Back to making money as I downsize. Sometimes time is more valuable than money. I had a lot of stock left over from when we had booths in antique malls and were vendors at gas & oil memorabilia collector’s swap meets and shows. Gas stations, during their heydays of trying to market their way to the top of the heap put out a lot of freebies like mirrors, combs, match books, note pads, car window hooks, coin and toothpick holders, poker chips, charms, key chains, ink pens, tokens, games, calendars, thermometers, sewing and first aid kits, maps, etc. etc. We’re talking the ‘30s through the ‘50s, before the drinking glasses most of us remember from our childhoods came along. That’s the kinds of things I’m currently e-Baying. If I had all the time in the world, I could e-Bay my heart out but I can actually see the end of my old gas & old stock and the end is looking good to me. So I’ve started selling stuff in groups of 20 to 50 and I'm giving the swap meet vendors some fun bidding wars. I picked out the stuff that goes for over $50 a whack to sell individually, but stuff under that are going in what is known as junk drawer lots. The most I’ve gotten for a junk drawer lot is $148 but that translates into eating less peanut butter sandwiches at the end of the month. Hey, wait a minute! Sometimes I actually like having peanut butter for dinner, especially when I fry the sandwich and it includes banana slices and bacon. ©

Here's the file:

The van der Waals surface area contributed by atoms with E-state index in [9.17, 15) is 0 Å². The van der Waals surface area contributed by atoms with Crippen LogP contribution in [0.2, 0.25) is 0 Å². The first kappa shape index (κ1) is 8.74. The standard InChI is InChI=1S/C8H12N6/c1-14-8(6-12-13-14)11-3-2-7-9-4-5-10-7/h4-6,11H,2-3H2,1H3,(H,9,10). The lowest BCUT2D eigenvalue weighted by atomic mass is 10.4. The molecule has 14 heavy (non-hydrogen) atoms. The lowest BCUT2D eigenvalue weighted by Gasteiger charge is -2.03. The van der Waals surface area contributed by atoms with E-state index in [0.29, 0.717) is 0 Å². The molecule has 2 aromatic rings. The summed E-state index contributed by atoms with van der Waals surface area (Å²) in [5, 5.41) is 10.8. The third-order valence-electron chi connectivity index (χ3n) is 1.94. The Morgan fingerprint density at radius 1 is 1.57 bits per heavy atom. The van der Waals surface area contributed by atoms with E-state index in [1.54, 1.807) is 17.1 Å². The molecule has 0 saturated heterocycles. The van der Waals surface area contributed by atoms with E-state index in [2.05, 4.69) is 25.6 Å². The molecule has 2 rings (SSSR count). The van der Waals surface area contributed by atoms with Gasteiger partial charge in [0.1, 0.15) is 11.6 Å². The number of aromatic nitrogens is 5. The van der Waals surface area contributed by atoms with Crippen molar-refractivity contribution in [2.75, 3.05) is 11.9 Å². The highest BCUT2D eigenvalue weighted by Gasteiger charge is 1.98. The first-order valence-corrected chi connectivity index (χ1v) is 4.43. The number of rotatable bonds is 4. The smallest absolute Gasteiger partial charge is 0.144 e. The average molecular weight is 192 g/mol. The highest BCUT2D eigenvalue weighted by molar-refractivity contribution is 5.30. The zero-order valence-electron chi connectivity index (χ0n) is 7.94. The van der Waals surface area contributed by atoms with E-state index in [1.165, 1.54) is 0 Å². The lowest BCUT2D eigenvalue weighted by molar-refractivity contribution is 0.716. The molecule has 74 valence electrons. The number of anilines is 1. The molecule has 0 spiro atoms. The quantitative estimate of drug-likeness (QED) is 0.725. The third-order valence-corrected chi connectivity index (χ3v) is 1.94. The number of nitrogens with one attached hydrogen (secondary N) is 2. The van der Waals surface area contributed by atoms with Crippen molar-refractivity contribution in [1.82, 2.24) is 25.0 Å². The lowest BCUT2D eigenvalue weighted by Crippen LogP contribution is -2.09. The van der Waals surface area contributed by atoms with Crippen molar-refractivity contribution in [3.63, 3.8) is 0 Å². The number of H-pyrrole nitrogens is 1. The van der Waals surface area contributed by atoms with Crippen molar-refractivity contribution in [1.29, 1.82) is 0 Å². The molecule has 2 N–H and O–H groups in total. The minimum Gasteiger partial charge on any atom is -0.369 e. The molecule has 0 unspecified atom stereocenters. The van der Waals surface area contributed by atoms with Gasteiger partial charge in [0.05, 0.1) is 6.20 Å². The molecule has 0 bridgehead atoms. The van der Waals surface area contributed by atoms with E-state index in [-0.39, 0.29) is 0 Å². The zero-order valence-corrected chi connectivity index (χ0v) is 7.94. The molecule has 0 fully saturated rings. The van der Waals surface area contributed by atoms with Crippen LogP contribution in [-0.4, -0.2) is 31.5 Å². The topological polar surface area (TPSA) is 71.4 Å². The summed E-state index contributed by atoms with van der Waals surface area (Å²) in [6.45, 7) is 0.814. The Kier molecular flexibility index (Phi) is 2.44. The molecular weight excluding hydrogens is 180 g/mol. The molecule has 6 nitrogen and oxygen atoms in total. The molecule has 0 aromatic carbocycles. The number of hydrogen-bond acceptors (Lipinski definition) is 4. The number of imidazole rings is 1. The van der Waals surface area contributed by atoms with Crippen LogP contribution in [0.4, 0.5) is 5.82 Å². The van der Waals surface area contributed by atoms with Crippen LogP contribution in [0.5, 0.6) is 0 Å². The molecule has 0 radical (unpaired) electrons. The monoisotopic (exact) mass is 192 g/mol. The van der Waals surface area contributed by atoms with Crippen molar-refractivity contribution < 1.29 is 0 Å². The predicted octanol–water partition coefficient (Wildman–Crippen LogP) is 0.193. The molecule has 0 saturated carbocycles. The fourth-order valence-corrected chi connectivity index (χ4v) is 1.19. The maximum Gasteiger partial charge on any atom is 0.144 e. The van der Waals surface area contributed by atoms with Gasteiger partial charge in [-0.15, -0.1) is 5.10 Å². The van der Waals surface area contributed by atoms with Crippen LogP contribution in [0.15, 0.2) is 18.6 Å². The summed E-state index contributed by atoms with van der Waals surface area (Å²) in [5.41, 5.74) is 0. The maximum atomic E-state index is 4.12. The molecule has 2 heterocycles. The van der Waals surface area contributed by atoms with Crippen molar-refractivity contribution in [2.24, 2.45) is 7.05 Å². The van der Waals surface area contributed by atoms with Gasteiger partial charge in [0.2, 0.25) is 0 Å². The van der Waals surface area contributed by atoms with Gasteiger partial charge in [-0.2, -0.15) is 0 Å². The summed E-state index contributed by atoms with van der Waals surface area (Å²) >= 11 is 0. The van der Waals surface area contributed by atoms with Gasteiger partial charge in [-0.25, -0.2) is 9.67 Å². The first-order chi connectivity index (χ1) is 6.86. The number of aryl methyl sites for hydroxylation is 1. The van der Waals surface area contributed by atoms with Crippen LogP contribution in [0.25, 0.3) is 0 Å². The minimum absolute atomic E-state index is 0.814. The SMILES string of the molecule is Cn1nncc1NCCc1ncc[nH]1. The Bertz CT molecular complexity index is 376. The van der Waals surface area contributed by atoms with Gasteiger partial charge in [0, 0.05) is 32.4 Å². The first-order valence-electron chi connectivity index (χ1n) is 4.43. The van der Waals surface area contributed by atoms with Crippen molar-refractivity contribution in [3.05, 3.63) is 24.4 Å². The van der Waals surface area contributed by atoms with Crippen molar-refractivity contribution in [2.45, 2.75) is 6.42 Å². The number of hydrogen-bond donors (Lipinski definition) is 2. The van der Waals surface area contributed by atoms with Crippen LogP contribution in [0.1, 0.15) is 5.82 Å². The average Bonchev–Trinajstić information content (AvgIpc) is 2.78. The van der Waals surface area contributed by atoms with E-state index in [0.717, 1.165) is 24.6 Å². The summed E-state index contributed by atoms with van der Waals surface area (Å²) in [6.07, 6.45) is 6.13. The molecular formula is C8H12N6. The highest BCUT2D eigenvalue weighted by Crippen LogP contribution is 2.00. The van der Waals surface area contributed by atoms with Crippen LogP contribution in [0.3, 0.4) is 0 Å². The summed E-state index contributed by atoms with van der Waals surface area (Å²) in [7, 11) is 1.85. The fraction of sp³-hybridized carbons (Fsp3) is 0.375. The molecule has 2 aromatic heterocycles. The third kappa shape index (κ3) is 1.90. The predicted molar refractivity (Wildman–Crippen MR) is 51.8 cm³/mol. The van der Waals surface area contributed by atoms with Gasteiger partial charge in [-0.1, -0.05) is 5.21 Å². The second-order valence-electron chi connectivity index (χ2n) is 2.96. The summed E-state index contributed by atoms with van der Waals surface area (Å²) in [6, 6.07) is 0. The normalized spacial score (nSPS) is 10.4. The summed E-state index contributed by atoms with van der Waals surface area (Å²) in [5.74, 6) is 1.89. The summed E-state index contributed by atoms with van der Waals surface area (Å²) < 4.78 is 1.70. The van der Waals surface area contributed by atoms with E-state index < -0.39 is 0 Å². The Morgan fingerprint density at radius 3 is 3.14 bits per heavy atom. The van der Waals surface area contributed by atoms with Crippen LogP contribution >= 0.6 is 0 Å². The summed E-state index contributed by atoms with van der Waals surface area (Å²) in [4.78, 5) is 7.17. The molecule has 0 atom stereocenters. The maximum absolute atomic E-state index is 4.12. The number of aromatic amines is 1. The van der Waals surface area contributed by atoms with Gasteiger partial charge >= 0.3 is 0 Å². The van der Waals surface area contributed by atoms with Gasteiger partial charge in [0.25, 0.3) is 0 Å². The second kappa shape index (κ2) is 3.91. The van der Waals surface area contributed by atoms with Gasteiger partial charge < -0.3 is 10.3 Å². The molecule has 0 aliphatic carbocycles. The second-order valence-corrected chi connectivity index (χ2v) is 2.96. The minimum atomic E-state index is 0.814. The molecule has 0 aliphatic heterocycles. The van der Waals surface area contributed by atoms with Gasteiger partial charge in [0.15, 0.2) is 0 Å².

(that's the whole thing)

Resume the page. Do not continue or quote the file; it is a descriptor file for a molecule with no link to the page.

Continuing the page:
Saturday, July 27, 2019

August is Coming and I've Got Places to Go!


I need a name for the community I’m moving to. I’m thinking of calling it The Lake Apartments. Its actual name is _____ on _____ Lake which obviously I'm not sharing with the blog community because that’s just the way I roll here in cyber space. I share a LOT but not my name, rank and serial number so to speak. Nothing that would help the trolls track me down. Anyway, the Lake Apartments people have get-togethers for those of us who signed up early. They call us---the first 45---the Admirals Club but that sounds so pretentious, I don’t like using it. It makes us sound like we’re a bunch clueless yachting types like Thurston and 'Lovey' Howell on Gillgan’s Island.